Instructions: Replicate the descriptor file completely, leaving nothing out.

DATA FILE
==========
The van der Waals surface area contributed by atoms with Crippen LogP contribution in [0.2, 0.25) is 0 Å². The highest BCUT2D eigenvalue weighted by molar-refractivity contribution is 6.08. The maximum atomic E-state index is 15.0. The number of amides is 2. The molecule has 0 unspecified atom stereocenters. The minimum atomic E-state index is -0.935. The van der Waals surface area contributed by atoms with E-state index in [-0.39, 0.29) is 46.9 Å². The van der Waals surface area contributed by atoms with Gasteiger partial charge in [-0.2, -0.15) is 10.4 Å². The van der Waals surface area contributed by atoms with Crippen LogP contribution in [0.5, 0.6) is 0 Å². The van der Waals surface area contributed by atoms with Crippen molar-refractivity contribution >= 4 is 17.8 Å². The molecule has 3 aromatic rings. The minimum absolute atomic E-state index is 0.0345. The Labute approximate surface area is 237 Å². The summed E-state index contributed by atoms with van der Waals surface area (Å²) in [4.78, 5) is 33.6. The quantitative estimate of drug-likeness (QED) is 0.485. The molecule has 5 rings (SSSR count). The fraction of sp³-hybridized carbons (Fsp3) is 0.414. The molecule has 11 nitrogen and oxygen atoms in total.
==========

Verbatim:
The van der Waals surface area contributed by atoms with Crippen LogP contribution in [0.2, 0.25) is 0 Å². The highest BCUT2D eigenvalue weighted by molar-refractivity contribution is 6.08. The maximum atomic E-state index is 15.0. The number of amides is 2. The molecule has 0 unspecified atom stereocenters. The minimum atomic E-state index is -0.935. The van der Waals surface area contributed by atoms with E-state index in [-0.39, 0.29) is 46.9 Å². The van der Waals surface area contributed by atoms with Gasteiger partial charge in [-0.2, -0.15) is 10.4 Å². The van der Waals surface area contributed by atoms with Crippen LogP contribution in [0.5, 0.6) is 0 Å². The van der Waals surface area contributed by atoms with Crippen molar-refractivity contribution >= 4 is 17.8 Å². The molecule has 3 aromatic rings. The minimum absolute atomic E-state index is 0.0345. The Labute approximate surface area is 237 Å². The summed E-state index contributed by atoms with van der Waals surface area (Å²) in [4.78, 5) is 33.6. The quantitative estimate of drug-likeness (QED) is 0.485. The molecule has 5 rings (SSSR count). The fraction of sp³-hybridized carbons (Fsp3) is 0.414. The molecule has 11 nitrogen and oxygen atoms in total.